A substantial number of elderly individuals residing in Yorkshire have been left without financial assistance to manage rising energy costs, as revealed by Age UK’s recent warning.
Extent of the Issue:
Age UK disclosed that an alarming figure of nearly three-quarters of a million households failed to receive aid through the Energy Bills Support Scheme, resulting in a collective loss of nearly £3 million in support.
Within this concerning scenario, over 50,000 households in Yorkshire found themselves in the unfortunate position of receiving only 16.6% of the promised £400 payment, ranking Yorkshire’s uptake as the third lowest across the nation, trailing behind London and the North East.
Criticism of the Scheme:
The Public Accounts Committee (PAC) expressed opposition to the Energy Bills Support Scheme, which is designed for households without a direct relationship with a residential energy supplier, such as those staying in park homes or on boats. A June report by MPs pointed out the delayed eligibility for many households, putting them at a disadvantage.
New Revelations from Age UK:
Age UK, through a Freedom of Information request, has obtained data that sheds light on the scheme’s shortcomings. Of the approximately 883,000 eligible households in the UK with non-standard energy supply arrangements, merely 17% (equivalent to around 150,000 households) actually received the designated £400 energy support for the year.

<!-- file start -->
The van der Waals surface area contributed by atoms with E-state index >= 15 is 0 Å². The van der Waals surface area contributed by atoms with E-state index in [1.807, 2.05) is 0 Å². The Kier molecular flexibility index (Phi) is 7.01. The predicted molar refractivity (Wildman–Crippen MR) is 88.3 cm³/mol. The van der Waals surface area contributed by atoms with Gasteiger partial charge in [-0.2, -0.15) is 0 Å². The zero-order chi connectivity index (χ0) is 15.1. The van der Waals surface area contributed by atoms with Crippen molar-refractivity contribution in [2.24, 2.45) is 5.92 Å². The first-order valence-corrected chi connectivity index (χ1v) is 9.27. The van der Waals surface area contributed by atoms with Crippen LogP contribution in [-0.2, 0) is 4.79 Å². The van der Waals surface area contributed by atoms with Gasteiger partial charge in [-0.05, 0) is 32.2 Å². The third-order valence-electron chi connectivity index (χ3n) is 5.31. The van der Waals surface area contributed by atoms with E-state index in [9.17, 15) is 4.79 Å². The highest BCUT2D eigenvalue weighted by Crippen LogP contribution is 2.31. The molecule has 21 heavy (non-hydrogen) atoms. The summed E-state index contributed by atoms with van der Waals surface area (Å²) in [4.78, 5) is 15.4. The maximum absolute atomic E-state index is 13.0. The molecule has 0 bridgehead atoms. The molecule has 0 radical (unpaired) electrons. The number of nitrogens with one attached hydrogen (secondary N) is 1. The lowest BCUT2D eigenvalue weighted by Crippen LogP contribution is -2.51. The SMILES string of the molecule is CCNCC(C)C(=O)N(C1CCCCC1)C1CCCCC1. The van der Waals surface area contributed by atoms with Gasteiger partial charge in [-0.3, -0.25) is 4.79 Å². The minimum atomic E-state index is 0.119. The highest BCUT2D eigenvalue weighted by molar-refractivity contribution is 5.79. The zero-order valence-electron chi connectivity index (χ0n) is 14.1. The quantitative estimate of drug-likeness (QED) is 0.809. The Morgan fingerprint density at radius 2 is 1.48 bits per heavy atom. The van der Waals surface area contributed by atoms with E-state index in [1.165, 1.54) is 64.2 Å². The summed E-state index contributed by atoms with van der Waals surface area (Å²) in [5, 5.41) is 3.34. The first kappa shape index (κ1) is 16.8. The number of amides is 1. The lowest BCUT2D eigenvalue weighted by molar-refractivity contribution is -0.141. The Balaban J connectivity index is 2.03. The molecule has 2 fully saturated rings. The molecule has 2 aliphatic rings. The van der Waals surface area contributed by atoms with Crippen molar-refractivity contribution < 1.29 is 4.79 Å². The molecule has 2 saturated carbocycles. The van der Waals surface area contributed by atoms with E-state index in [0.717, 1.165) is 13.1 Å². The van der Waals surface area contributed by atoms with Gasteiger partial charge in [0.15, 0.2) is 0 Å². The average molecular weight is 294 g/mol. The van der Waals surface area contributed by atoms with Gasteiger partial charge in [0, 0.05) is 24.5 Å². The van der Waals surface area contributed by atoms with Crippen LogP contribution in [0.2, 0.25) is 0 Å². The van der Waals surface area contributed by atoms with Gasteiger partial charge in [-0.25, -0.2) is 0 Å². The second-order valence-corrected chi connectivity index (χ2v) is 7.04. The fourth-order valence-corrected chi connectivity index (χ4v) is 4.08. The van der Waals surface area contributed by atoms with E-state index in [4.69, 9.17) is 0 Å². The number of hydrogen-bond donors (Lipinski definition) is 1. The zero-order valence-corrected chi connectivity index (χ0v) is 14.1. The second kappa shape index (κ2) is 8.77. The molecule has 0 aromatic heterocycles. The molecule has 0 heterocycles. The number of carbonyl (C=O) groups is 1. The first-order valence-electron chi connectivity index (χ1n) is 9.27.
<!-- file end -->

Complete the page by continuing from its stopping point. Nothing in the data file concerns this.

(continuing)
Disparities in Access:
Among the demographics that managed to access the funding, Age UK’s analysis indicated that care home residents had the lowest success rate, with only around 7% receiving the £400 energy assistance. In contrast, park home and houseboat residents fared better, with 35% benefiting from the support, along with over half of heat network users (58%).
While the Government maintained that it invested billions to shield families from winter price hikes and employed diverse communication strategies to reach eligible households, Age UK’s findings strongly suggested that the scheme’s execution for these users had failed. The charity attributed this failure to a cumbersome application process that lacked sufficient publicity.
The revelation of widespread disbursement issues within the Energy Bills Support Scheme highlights the urgent need for improvements. As thousands of elderly citizens in Yorkshire and across the UK face the impact of rising energy costs, rectifying the flaws in the application process becomes imperative.